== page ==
The Globe and Mail (Prairie Edition) - - NEWS - LEAH McLAREN

I have been forced to make a re­luc­tant con­ces­sion this year: I’ve largely given up eat­ing meat.

Swear­ing off the flesh is less an at­tempt to make a ‘good’ choice than a con­scious re­jec­tion of the power of col­lec­tive delu­sion

It’s Jan­uary and as usual every­one is on some id­iot regime. We’re all go­ing dry and get­ting re­hy­drated, rest­ing our colons and man­i­fest­ing our best in­ten­tions. We’re up­ping the an­tiox­i­dants and down­ing pro­bi­otics, med­i­tat­ing, mas­ti­cat­ing and en­gag­ing in em­pa­thetic me­di­a­tion.

The par­ents I know are pledg­ing that this year they will stop snap­ping at their chil­dren (snap­ping is the new yelling, which was the new spank­ing, didn’t you know) and my sin­gle friends are swear­ing off sex with ran­dom strangers on­line (they meet the strangers on­line; the sex hap­pens in per­son). Hon­est work­ing Joes ev­ery­where are re­lin­quish­ing plea­sures small and large and sub­mit­ting to thrice-weekly ses­sions of self-flag­el­la­tion at the near­est CrossFit gym.

Are we all en­gag­ing these ab­ne­ga­tions in the hope that it might make us, well, bet­ter? Nah, not re­ally. Peo­ple might think their self-im­prove­ment regimes are an at­tempt to im­prove the self, but this – I have come to dis­cover af­ter en­gag­ing in a count­less num­ber of them my­self – is just an il­lu­sion. We deny our­selves plea­sure only be­cause we are hope­lessly, pa­thet­i­cally ad­dicted to it. Self-im­prove­ment is at­trac­tive pre­cisely be­cause it can­cels out overindul­gences past and en­ti­tles us to overindul­gences fu­ture. That is, if you con­sider glut­tony, promis­cu­ity and the pur­suit of wild obliv­ion a form of filthy overindul­gence. I don’t, but that’s just be­cause I have the soul of an un­re­formable sybarite.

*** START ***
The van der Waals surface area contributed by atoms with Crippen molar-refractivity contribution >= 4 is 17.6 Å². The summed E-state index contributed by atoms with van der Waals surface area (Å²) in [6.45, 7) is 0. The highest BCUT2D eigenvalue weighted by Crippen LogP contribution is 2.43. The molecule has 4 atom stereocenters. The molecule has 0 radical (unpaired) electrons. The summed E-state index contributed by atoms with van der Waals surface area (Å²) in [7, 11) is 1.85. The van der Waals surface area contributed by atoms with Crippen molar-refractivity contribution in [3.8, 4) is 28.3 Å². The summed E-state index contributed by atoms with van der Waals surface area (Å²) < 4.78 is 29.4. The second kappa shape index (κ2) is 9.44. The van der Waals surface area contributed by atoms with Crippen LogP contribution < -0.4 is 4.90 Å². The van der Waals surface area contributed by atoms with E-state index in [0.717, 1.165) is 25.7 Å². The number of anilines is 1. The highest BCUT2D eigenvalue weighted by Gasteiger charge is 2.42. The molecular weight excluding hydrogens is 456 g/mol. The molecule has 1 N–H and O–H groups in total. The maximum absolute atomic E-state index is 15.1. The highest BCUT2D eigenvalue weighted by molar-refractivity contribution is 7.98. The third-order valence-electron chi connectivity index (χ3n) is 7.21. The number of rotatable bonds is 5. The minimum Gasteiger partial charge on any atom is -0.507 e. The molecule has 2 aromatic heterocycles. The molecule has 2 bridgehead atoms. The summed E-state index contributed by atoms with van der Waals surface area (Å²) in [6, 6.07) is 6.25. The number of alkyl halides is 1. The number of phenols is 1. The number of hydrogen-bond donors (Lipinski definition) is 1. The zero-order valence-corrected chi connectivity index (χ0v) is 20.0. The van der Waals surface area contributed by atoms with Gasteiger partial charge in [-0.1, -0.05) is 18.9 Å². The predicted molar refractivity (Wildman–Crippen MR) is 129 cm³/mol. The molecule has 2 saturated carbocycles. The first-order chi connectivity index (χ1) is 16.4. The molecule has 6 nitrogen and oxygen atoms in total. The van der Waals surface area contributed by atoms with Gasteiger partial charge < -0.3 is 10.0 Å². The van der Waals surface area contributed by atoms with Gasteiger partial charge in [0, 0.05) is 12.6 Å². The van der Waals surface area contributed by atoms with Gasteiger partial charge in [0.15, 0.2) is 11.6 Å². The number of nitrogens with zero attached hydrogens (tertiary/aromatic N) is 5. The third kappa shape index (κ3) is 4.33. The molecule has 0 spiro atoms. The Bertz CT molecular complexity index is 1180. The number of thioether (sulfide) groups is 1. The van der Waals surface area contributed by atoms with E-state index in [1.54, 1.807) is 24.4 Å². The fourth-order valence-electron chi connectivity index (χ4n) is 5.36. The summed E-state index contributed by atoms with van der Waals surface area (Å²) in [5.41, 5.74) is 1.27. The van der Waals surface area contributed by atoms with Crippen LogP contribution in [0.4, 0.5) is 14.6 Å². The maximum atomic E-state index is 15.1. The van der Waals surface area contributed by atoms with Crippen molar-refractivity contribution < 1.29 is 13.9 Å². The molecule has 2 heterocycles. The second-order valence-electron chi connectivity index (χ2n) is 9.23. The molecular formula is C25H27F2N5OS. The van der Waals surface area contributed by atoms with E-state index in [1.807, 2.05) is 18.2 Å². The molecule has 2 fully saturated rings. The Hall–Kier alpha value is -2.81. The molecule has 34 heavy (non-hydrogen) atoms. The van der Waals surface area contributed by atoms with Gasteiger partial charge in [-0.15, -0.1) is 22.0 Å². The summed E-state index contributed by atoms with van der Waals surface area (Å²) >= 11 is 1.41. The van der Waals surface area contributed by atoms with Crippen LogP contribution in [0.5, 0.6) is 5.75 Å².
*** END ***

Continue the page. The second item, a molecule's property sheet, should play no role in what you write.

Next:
I might look like the lost cast mem­ber of the new CBC show Workin’ Moms, hoof­ing it down the street with my BabyZen stroller and my flat white, but don’t be fooled. On the in­side I’m like an overfed goose, liver bulging, eyes agog, dream­ily drown­ing at the bot­tom of a bot­tle of vin­tage cham­pagne. Most of the time, I deny my­self noth­ing.

But this year I have been forced to make a re­luc­tant con­ces­sion, a life-change you might call it, and here it is: I’ve stopped eat­ing meat. Not all the time (it’s not a re­li­gion peo­ple, it’s a life­style choice) but al­most all the time, with fish be­ing the only ex­cep­tion.

It’s not that I care in any deep emo­tional way about my health or the en­vi­ron­ment or the feel­ings of an­i­mals. I’ve never cried about dol­phins or lamented the plight of baby seals. It’s not that I’m try­ing to econ­o­mize or lo­cal­ize or en­er­gize my best self through the won­ders of a plant­based diet.

It’s just that I be­gan to find it im­pos­si­ble to ig­nore the truth. I might feel noth­ing about these things, but that is no longer an ex­cuse for do­ing noth­ing. Eat­ing meat is un­nec­es­sary. And if you re­ally think about it log­i­cally – if you force your­self past the dan­ger­ous process of men­tal ab­strac­tion most car­ni­vores rely on to keep on swal­low­ing our ham baguettes – it’s just flat-out wrong.